Colleen Saidman…: Well, I walked into their office and it was literally almost like they expected me. They’re sitting there and I’m going through my list of reasons why. I just want to let you know now that I have no intention of being a yoga teacher. And these are the reasons. I’m shy. I am not the one to get up in front of the classroom and speak my truth or chant, because I am also tone deaf. So, that’s just not going to work here. And I also have epilepsy. And you never know when a seizure is going to come on. And can you imagine how mortified I would be and traumatized the classroom would be. So I told them all and they listened. And they were very gracious and graceful. And so, I left. And about an hour later I’d get a phone call. It was Sharon. Sharon Gannon, my teacher, my mentor. And she said, “Hello, Colleen. This is Sharon.” Yeah, hello. She said, “You’re teaching my 6:15 class tonight. It’s already sold out. And I’ll be taking the class.”
Marie Forleo: Forget about it. That’s insane. And what did you feel in that moment?
Colleen Saidman…: Horrified. Terrified. I’m just sweating, blind almost. You know those moments when you actually can’t see, hear, think, feel? So, it was three and a half hours of prep. And I went home and I memorized every single word. I still remember the sequence to this day that I taught. I memorized every single word. I think it’s the most nervous I have ever been. But, I got up there. I remember Sharon was in the back, right corner. I remember exactly what she was wearing. It was just so surreal. So I taught the class and I walked out of there high as a kite. It was just so … for some reason, I don’t love the word empowering, but it’s the only word that comes to me right now is it was just so, it was like if I can do this, there’s a lot more possibilities in life that could open up.
Colleen Saidman…: Because I’d put myself in such a shell as a fashion model for so many years, and being exonerated for my external appearance, that my internal life had gotten pretty dilapidated. So to be able to stand up there in front of 75 people, including one of the women that I respect most in the world, and teach a class and walk out and feel like I did a pretty good job for my first class. And I’ve had a lot of unnatural highs in my life. And this one was just amazing. Buzzing from head to toe.
Marie Forleo: So did you really believe when you walked in that room that you would never teach?
Colleen Saidman…: Absolutely. I knew I would never, it wasn’t even a belief. It was solid. It was fact. I was never going to teach.
Marie Forleo: Isn’t that so incredible that another woman standing up seeing something in you beyond what you could see at yourself at that point. And then now I have the benefit and thousands and tens of thousands and millions of people have had the benefit of your teaching. That is really, really incredible.
Colleen Saidman…: Thank you. Yeah. She threw me off the cliff. And she knew she had to do it right away or I was going to turn and run.
Marie Forleo: And that for me in my life too, so many times if I’d been thrown in the fire is when I discover my strength and it’s those people that are willing to push me off the ledge that do it. It’s amazing.
Colleen Saidman…: Absolutely.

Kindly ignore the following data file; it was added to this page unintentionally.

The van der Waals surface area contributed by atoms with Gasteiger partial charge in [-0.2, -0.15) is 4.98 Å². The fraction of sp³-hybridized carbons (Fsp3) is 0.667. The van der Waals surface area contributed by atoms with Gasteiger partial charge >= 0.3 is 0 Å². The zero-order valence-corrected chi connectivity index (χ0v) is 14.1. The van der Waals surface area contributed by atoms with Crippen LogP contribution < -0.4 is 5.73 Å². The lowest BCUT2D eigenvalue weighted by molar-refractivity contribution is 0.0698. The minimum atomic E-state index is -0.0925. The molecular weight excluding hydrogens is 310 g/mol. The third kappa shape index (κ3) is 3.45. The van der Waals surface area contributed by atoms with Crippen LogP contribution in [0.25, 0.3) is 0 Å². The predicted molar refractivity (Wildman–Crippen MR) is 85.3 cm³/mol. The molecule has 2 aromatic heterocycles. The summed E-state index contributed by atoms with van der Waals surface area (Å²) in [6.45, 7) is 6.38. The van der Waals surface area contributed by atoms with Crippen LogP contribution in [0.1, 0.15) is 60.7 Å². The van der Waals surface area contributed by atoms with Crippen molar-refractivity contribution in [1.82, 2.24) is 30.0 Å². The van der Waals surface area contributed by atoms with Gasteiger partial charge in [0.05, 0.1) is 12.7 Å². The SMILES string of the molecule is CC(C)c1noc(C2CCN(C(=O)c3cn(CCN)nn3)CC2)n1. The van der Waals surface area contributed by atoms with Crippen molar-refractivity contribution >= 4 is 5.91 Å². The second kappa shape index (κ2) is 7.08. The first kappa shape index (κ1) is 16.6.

Marie Forleo: One of the other questions that I had was around your experience with Mother Teresa. And it so warmed my heart that you are writing these letters to her since you were a little girl. And then 17 years later a letter came back. Can you tell us about that?
Colleen Saidman…: Yeah. I read an article in Life Magazine. Do you remember Life Magazine?
Marie Forleo: Yes.
Colleen Saidman…: Way back when. And it was pictures of Mother Teresa serving the poorest of the poor. And I was, I’m guessing 11 or 12 at the time, and I have five brothers, and was feeling very overwhelmed and I was like, okay, this is the answer. I’m looking at her, looking at the peace and the love, and I was deep into Catholicism as a child as well. And so I just wrote her letters. And I told her all of my problems. And I said, “You might think I’m joking because I’m young, but I really want to work with you.” At the time I thought it was going to be a nun. I hadn’t had sex yet. So the nunnery was still an option for me. And I didn’t hear back. I didn’t really expect to hear back. And then I’d write a couple more times, 54A Circular Drive, Calcutta, India.
Colleen Saidman…: And then yes, 17 years later an envelope came from a woman named Sister Priscilla. And it said, “You are ready to serve the poorest of the poor.” And I’m like, “Whoa.” And it had just come at a time that I had just broken up from a 16-17 year relationship. So it was perfect.
Marie Forleo: And when you got there, that experience of actually doing the work, what did that teach you?
Colleen Saidman…: Concisely, it taught me that the only way to peace is through service. And the nuns taught that day in and day out. Mother Theresa has this beautiful saying, apparently it’s written in her chambers and it says that the fruit of silence is prayer. The fruit of prayer is faith. The fruit of faith is love. The fruit of love is service. And the fruit of service is peace. And it was just so beautiful. The whole time I was there, I had two dresses. And I’d wash one out every night.
Colleen Saidman…: And then wear the other one. And I mean coming from the fashion world where it was all about makeup and designer clothes and the best hair, and I wasn’t ever really as happy as I was in India. I’d shaved my head, I was wearing these really quite ugly, I still have them, they’re hanging in my closet next to my other Herve Leger and whatever else. But, I just found out that I could be happy without all of that extra stuff. I still love the extra stuff, don’t get me wrong, but there is a place deep inside that can be touched. And it is peace and it comes through service. And that was the main lesson. I mean, at one point when I was in India, I was working at this home called Prem Dom, and it’s mainly for the mentally unstable.